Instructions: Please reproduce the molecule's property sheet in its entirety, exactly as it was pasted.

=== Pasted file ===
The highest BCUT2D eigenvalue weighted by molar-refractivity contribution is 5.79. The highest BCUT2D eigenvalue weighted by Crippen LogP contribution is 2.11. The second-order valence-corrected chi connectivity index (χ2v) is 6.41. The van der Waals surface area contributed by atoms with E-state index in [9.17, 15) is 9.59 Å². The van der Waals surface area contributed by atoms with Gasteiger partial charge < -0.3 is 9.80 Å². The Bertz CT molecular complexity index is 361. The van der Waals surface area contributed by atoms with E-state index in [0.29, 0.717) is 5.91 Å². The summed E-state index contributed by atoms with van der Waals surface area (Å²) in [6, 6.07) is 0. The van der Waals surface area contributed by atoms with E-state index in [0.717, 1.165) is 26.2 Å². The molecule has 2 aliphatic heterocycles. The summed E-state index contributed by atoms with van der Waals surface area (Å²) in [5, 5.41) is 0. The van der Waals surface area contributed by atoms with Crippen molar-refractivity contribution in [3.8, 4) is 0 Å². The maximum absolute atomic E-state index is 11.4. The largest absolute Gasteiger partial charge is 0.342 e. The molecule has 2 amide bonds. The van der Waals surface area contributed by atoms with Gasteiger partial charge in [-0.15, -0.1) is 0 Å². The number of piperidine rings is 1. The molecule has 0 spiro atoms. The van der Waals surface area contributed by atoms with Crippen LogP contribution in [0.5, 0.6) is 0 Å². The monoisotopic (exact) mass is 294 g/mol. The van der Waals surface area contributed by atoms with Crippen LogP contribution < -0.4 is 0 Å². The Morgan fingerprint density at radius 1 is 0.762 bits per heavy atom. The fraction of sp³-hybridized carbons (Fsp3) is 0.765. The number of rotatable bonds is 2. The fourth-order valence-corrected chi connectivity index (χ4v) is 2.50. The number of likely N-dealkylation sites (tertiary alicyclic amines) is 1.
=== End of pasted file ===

The highest BCUT2D eigenvalue weighted by molar-refractivity contribution is 5.79. The highest BCUT2D eigenvalue weighted by Crippen LogP contribution is 2.11. The second-order valence-corrected chi connectivity index (χ2v) is 6.41. The van der Waals surface area contributed by atoms with E-state index in [9.17, 15) is 9.59 Å². The van der Waals surface area contributed by atoms with Gasteiger partial charge < -0.3 is 9.80 Å². The Bertz CT molecular complexity index is 361. The van der Waals surface area contributed by atoms with E-state index in [0.29, 0.717) is 5.91 Å². The summed E-state index contributed by atoms with van der Waals surface area (Å²) in [6, 6.07) is 0. The van der Waals surface area contributed by atoms with E-state index in [0.717, 1.165) is 26.2 Å². The molecule has 2 aliphatic heterocycles. The summed E-state index contributed by atoms with van der Waals surface area (Å²) in [5, 5.41) is 0. The van der Waals surface area contributed by atoms with Crippen molar-refractivity contribution in [3.8, 4) is 0 Å². The maximum absolute atomic E-state index is 11.4. The largest absolute Gasteiger partial charge is 0.342 e. The molecule has 2 amide bonds. The van der Waals surface area contributed by atoms with Gasteiger partial charge in [-0.15, -0.1) is 0 Å². The number of piperidine rings is 1. The molecule has 0 spiro atoms. The van der Waals surface area contributed by atoms with Crippen LogP contribution in [0.5, 0.6) is 0 Å². The monoisotopic (exact) mass is 294 g/mol. The van der Waals surface area contributed by atoms with Crippen LogP contribution < -0.4 is 0 Å². The Morgan fingerprint density at radius 1 is 0.762 bits per heavy atom. The fraction of sp³-hybridized carbons (Fsp3) is 0.765. The number of rotatable bonds is 2. The fourth-order valence-corrected chi connectivity index (χ4v) is 2.50. The number of likely N-dealkylation sites (tertiary alicyclic amines) is 1.